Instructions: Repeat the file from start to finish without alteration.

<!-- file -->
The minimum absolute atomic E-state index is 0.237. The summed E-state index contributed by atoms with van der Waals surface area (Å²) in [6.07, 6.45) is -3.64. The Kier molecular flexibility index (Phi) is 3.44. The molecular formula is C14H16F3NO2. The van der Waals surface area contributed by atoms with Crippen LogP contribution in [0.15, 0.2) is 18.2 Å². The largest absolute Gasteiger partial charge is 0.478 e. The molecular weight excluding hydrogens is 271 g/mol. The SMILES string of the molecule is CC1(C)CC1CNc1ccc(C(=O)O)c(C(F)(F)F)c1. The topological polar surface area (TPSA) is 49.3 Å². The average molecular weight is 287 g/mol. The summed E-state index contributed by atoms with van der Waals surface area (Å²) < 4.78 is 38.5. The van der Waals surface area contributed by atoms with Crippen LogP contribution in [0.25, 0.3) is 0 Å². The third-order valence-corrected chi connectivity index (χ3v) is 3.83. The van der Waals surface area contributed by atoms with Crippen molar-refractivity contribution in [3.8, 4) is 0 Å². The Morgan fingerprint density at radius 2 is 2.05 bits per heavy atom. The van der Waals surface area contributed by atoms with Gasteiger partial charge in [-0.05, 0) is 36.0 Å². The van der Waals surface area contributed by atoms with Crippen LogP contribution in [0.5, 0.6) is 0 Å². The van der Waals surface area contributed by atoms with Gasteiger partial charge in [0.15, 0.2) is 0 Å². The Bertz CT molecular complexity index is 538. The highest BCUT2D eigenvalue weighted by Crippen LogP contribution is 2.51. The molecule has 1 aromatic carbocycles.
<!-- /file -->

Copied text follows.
The minimum absolute atomic E-state index is 0.237. The summed E-state index contributed by atoms with van der Waals surface area (Å²) in [6.07, 6.45) is -3.64. The Kier molecular flexibility index (Phi) is 3.44. The molecular formula is C14H16F3NO2. The van der Waals surface area contributed by atoms with Crippen LogP contribution in [0.15, 0.2) is 18.2 Å². The largest absolute Gasteiger partial charge is 0.478 e. The molecular weight excluding hydrogens is 271 g/mol. The SMILES string of the molecule is CC1(C)CC1CNc1ccc(C(=O)O)c(C(F)(F)F)c1. The topological polar surface area (TPSA) is 49.3 Å². The average molecular weight is 287 g/mol. The summed E-state index contributed by atoms with van der Waals surface area (Å²) < 4.78 is 38.5. The van der Waals surface area contributed by atoms with Crippen LogP contribution in [0.25, 0.3) is 0 Å². The third-order valence-corrected chi connectivity index (χ3v) is 3.83. The van der Waals surface area contributed by atoms with Crippen molar-refractivity contribution in [3.8, 4) is 0 Å². The Morgan fingerprint density at radius 2 is 2.05 bits per heavy atom. The van der Waals surface area contributed by atoms with Gasteiger partial charge in [-0.05, 0) is 36.0 Å². The van der Waals surface area contributed by atoms with Crippen LogP contribution in [0.5, 0.6) is 0 Å². The van der Waals surface area contributed by atoms with Gasteiger partial charge in [0.15, 0.2) is 0 Å². The Bertz CT molecular complexity index is 538. The highest BCUT2D eigenvalue weighted by Crippen LogP contribution is 2.51. The molecule has 1 aromatic carbocycles.